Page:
The two amplifiers reviewed here employ class A designs in very different ways, but manage to end up at the same result -- great tone. Both amps feature top-flight components and meticulous craftsmanship, and both were tested with a Gibson Les Paul and a Fender Strat.
Features: Parallel tone controls: Impact and Grip Eminence-designed Carr Kingpin 60 12" speaker Dual EL34s
The first thing you'll notice about the 25-watt Carr Hammerhead ($1,395) is how cool it looks. With its fire engine-red Tolex and asymmetrical grille, the 35 lb amp conjures visions of early '50s radios. The top-mounted control panel features neat silk screening that's vaguely reminiscent of Orange amps.
The Hammerhead's innards are top-notch, with 100 percent point-to-point hand wiring, polypropylene filter capacitors (more expensive than electrolytic caps, but more durable and better sounding), two Electro-Harmonix EL34s, and an Eminence-designed 12" speaker. That's not all. You also get a super cool looking hospital-grade power cord, George L's cable for all internal wiring, and a solid pine cabinet. Everything about the Carr exudes quality and durability.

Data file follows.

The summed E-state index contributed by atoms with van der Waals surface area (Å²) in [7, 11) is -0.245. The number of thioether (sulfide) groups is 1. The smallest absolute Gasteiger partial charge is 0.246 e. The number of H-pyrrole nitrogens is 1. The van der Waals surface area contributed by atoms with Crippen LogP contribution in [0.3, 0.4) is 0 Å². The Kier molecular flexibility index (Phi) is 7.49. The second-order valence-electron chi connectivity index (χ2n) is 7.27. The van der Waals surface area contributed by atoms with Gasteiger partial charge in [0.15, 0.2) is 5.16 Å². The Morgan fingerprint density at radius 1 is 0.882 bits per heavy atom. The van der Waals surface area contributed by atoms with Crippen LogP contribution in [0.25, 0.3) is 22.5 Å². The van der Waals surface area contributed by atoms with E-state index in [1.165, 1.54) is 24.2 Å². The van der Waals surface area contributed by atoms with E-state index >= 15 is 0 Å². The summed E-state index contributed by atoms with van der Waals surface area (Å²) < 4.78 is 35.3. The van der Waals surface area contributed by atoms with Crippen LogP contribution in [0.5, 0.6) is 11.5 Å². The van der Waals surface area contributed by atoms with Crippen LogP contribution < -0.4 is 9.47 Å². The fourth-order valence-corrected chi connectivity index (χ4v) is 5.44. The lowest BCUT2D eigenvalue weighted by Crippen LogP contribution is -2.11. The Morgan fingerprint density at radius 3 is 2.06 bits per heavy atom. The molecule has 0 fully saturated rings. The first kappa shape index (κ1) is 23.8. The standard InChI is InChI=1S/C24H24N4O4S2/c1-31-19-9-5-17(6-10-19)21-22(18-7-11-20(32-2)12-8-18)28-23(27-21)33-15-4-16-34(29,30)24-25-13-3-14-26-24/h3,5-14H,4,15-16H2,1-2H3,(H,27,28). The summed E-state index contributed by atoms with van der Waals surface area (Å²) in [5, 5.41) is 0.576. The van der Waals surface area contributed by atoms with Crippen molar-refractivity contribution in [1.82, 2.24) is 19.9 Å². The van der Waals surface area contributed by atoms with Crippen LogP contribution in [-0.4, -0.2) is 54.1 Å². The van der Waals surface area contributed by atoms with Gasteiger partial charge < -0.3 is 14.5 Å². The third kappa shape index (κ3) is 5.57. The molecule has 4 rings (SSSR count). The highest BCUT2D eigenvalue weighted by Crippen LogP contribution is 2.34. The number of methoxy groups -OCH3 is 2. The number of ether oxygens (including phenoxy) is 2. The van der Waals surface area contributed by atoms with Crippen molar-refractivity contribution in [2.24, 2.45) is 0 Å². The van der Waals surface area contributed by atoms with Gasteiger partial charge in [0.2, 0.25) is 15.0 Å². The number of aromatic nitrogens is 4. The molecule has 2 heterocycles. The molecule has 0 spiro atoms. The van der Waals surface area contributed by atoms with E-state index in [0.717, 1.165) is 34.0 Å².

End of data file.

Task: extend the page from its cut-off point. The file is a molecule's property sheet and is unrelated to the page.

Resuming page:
Despite its few controls, the Hammerhead offers several useful tonal options. The volume and master knobs are self-explanatory, but the 4-position Impact and Grip controls are less intuitive. Before explaining how they work, it is worth noting that the Hammerhead features no tone controls in the direct signal path. The Impact and Grip controls act in parallel to emphasize treble and bass frequencies, while leaving the pure amp tone intact. Whoa! Let's try that again.
What Impact does: This knob uses different capacitor values to vary the emphasis on upper mids and highs.